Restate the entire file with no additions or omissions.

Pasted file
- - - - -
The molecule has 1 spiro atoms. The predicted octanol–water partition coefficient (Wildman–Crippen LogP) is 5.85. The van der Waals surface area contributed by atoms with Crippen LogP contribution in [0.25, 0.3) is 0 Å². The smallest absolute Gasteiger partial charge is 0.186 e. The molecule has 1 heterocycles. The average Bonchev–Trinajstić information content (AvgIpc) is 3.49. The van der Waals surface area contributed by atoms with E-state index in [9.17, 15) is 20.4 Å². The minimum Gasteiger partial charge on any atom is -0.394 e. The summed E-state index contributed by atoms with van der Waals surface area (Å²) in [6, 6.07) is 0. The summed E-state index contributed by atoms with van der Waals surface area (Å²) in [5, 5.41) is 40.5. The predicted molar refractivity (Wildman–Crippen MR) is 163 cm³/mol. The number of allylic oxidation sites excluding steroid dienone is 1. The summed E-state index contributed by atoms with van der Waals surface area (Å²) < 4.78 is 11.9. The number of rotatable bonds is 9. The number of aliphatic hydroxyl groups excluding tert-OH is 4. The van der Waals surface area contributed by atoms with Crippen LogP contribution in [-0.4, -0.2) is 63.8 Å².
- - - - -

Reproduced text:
The molecule has 1 spiro atoms. The predicted octanol–water partition coefficient (Wildman–Crippen LogP) is 5.85. The van der Waals surface area contributed by atoms with Crippen LogP contribution in [0.25, 0.3) is 0 Å². The smallest absolute Gasteiger partial charge is 0.186 e. The molecule has 1 heterocycles. The average Bonchev–Trinajstić information content (AvgIpc) is 3.49. The van der Waals surface area contributed by atoms with E-state index in [9.17, 15) is 20.4 Å². The minimum Gasteiger partial charge on any atom is -0.394 e. The summed E-state index contributed by atoms with van der Waals surface area (Å²) in [6, 6.07) is 0. The summed E-state index contributed by atoms with van der Waals surface area (Å²) in [5, 5.41) is 40.5. The predicted molar refractivity (Wildman–Crippen MR) is 163 cm³/mol. The number of allylic oxidation sites excluding steroid dienone is 1. The summed E-state index contributed by atoms with van der Waals surface area (Å²) < 4.78 is 11.9. The number of rotatable bonds is 9. The number of aliphatic hydroxyl groups excluding tert-OH is 4. The van der Waals surface area contributed by atoms with Crippen LogP contribution in [-0.4, -0.2) is 63.8 Å².